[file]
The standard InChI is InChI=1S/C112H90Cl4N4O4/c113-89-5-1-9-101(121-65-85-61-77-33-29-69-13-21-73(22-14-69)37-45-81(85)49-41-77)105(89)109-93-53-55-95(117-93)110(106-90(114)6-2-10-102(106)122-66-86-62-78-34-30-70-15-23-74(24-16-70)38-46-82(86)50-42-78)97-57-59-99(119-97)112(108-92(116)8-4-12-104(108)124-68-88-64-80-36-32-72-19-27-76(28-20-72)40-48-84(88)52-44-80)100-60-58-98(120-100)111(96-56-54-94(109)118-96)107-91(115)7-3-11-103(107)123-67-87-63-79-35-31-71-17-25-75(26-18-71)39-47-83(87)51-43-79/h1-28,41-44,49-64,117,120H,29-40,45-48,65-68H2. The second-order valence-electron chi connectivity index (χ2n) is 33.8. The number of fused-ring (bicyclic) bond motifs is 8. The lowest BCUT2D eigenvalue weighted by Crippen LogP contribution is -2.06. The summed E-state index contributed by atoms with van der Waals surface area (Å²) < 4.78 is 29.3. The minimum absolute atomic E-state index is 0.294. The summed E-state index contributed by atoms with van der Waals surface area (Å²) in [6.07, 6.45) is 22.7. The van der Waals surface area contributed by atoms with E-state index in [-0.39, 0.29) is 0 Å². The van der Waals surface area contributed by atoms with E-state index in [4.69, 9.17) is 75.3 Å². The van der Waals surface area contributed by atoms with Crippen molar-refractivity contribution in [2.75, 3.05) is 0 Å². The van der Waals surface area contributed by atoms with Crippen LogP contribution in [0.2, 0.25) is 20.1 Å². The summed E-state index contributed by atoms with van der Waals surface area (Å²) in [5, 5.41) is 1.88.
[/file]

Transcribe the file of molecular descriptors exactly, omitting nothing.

The standard InChI is InChI=1S/C112H90Cl4N4O4/c113-89-5-1-9-101(121-65-85-61-77-33-29-69-13-21-73(22-14-69)37-45-81(85)49-41-77)105(89)109-93-53-55-95(117-93)110(106-90(114)6-2-10-102(106)122-66-86-62-78-34-30-70-15-23-74(24-16-70)38-46-82(86)50-42-78)97-57-59-99(119-97)112(108-92(116)8-4-12-104(108)124-68-88-64-80-36-32-72-19-27-76(28-20-72)40-48-84(88)52-44-80)100-60-58-98(120-100)111(96-56-54-94(109)118-96)107-91(115)7-3-11-103(107)123-67-87-63-79-35-31-71-17-25-75(26-18-71)39-47-83(87)51-43-79/h1-28,41-44,49-64,117,120H,29-40,45-48,65-68H2. The second-order valence-electron chi connectivity index (χ2n) is 33.8. The number of fused-ring (bicyclic) bond motifs is 8. The lowest BCUT2D eigenvalue weighted by Crippen LogP contribution is -2.06. The summed E-state index contributed by atoms with van der Waals surface area (Å²) < 4.78 is 29.3. The minimum absolute atomic E-state index is 0.294. The summed E-state index contributed by atoms with van der Waals surface area (Å²) in [6.07, 6.45) is 22.7. The van der Waals surface area contributed by atoms with E-state index in [-0.39, 0.29) is 0 Å². The van der Waals surface area contributed by atoms with E-state index in [4.69, 9.17) is 75.3 Å². The van der Waals surface area contributed by atoms with Crippen molar-refractivity contribution in [2.75, 3.05) is 0 Å². The van der Waals surface area contributed by atoms with Crippen LogP contribution in [0.2, 0.25) is 20.1 Å². The summed E-state index contributed by atoms with van der Waals surface area (Å²) in [5, 5.41) is 1.88.